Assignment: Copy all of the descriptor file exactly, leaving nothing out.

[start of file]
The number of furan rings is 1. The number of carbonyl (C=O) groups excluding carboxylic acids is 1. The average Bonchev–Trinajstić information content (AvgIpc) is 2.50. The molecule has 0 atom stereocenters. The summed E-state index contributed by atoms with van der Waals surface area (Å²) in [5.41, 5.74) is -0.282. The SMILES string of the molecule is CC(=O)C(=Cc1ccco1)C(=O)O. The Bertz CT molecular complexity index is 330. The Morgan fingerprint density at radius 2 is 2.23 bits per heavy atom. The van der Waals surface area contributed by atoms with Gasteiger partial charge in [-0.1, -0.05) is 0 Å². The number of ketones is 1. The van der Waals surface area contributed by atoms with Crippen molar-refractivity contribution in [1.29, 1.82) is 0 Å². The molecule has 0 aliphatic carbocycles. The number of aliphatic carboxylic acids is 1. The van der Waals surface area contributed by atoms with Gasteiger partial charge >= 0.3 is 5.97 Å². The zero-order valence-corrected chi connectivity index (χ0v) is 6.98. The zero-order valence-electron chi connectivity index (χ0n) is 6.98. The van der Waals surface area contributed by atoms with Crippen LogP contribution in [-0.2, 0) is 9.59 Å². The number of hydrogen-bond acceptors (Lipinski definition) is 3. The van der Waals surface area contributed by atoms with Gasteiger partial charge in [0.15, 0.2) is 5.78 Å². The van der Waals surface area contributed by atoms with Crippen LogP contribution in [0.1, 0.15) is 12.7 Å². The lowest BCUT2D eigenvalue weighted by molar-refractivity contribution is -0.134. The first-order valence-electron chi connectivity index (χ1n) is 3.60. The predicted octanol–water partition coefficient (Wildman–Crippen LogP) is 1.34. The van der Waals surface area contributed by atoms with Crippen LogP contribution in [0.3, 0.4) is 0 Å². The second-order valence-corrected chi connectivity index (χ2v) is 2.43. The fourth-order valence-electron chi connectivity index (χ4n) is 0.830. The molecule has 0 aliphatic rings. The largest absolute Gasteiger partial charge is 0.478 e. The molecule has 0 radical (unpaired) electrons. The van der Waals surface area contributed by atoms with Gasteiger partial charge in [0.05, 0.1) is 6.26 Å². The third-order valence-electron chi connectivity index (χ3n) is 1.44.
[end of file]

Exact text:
The number of furan rings is 1. The number of carbonyl (C=O) groups excluding carboxylic acids is 1. The average Bonchev–Trinajstić information content (AvgIpc) is 2.50. The molecule has 0 atom stereocenters. The summed E-state index contributed by atoms with van der Waals surface area (Å²) in [5.41, 5.74) is -0.282. The SMILES string of the molecule is CC(=O)C(=Cc1ccco1)C(=O)O. The Bertz CT molecular complexity index is 330. The Morgan fingerprint density at radius 2 is 2.23 bits per heavy atom. The van der Waals surface area contributed by atoms with Gasteiger partial charge in [-0.1, -0.05) is 0 Å². The number of ketones is 1. The van der Waals surface area contributed by atoms with Crippen molar-refractivity contribution in [1.29, 1.82) is 0 Å². The molecule has 0 aliphatic carbocycles. The number of aliphatic carboxylic acids is 1. The van der Waals surface area contributed by atoms with Gasteiger partial charge >= 0.3 is 5.97 Å². The zero-order valence-corrected chi connectivity index (χ0v) is 6.98. The zero-order valence-electron chi connectivity index (χ0n) is 6.98. The van der Waals surface area contributed by atoms with Crippen LogP contribution in [-0.2, 0) is 9.59 Å². The number of hydrogen-bond acceptors (Lipinski definition) is 3. The van der Waals surface area contributed by atoms with Gasteiger partial charge in [0.15, 0.2) is 5.78 Å². The van der Waals surface area contributed by atoms with Crippen LogP contribution in [0.1, 0.15) is 12.7 Å². The lowest BCUT2D eigenvalue weighted by molar-refractivity contribution is -0.134. The first-order valence-electron chi connectivity index (χ1n) is 3.60. The predicted octanol–water partition coefficient (Wildman–Crippen LogP) is 1.34. The van der Waals surface area contributed by atoms with Crippen LogP contribution in [0.3, 0.4) is 0 Å². The second-order valence-corrected chi connectivity index (χ2v) is 2.43. The fourth-order valence-electron chi connectivity index (χ4n) is 0.830. The molecule has 0 aliphatic rings. The largest absolute Gasteiger partial charge is 0.478 e. The molecule has 0 radical (unpaired) electrons. The van der Waals surface area contributed by atoms with Gasteiger partial charge in [0.05, 0.1) is 6.26 Å². The third-order valence-electron chi connectivity index (χ3n) is 1.44.